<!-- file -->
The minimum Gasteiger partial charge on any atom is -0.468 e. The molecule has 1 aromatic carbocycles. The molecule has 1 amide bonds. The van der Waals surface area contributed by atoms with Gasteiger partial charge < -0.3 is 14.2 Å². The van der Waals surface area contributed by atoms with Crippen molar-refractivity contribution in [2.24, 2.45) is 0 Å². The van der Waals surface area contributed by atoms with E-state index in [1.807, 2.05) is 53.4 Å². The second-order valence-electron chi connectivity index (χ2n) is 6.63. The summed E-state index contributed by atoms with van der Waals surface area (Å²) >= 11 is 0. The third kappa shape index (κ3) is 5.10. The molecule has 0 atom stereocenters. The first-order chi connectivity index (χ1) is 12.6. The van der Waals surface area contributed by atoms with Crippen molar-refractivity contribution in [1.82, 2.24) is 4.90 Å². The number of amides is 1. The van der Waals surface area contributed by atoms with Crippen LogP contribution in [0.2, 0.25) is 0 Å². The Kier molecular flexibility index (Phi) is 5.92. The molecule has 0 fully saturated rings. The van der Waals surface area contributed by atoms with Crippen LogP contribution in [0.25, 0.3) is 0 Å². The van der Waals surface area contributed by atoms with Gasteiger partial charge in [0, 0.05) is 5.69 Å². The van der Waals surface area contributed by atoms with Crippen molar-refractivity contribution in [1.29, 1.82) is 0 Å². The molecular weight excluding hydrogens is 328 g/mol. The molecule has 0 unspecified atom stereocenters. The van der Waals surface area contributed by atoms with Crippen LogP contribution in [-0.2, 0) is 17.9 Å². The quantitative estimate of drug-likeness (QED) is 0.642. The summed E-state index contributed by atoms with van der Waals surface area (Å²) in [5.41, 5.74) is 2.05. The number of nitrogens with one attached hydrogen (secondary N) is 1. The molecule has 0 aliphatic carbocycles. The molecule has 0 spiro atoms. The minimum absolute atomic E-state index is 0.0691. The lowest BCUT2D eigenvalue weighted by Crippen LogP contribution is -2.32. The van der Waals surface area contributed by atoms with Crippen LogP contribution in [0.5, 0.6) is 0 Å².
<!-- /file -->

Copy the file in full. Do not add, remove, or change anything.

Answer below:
The minimum Gasteiger partial charge on any atom is -0.468 e. The molecule has 1 aromatic carbocycles. The molecule has 1 amide bonds. The van der Waals surface area contributed by atoms with Gasteiger partial charge < -0.3 is 14.2 Å². The van der Waals surface area contributed by atoms with Crippen molar-refractivity contribution in [2.24, 2.45) is 0 Å². The van der Waals surface area contributed by atoms with E-state index in [1.807, 2.05) is 53.4 Å². The second-order valence-electron chi connectivity index (χ2n) is 6.63. The summed E-state index contributed by atoms with van der Waals surface area (Å²) >= 11 is 0. The third kappa shape index (κ3) is 5.10. The molecule has 0 atom stereocenters. The first-order chi connectivity index (χ1) is 12.6. The van der Waals surface area contributed by atoms with Crippen molar-refractivity contribution in [1.82, 2.24) is 4.90 Å². The number of amides is 1. The van der Waals surface area contributed by atoms with Crippen LogP contribution in [0.2, 0.25) is 0 Å². The Kier molecular flexibility index (Phi) is 5.92. The molecule has 0 fully saturated rings. The van der Waals surface area contributed by atoms with Crippen LogP contribution in [0.25, 0.3) is 0 Å². The van der Waals surface area contributed by atoms with Gasteiger partial charge in [0, 0.05) is 5.69 Å². The van der Waals surface area contributed by atoms with Crippen molar-refractivity contribution in [1.29, 1.82) is 0 Å². The molecular weight excluding hydrogens is 328 g/mol. The molecule has 0 unspecified atom stereocenters. The van der Waals surface area contributed by atoms with Crippen LogP contribution in [-0.2, 0) is 17.9 Å². The quantitative estimate of drug-likeness (QED) is 0.642. The summed E-state index contributed by atoms with van der Waals surface area (Å²) in [5.41, 5.74) is 2.05. The number of nitrogens with one attached hydrogen (secondary N) is 1. The molecule has 0 aliphatic carbocycles. The molecule has 0 spiro atoms. The minimum absolute atomic E-state index is 0.0691. The lowest BCUT2D eigenvalue weighted by Crippen LogP contribution is -2.32. The van der Waals surface area contributed by atoms with Crippen LogP contribution in [0.5, 0.6) is 0 Å².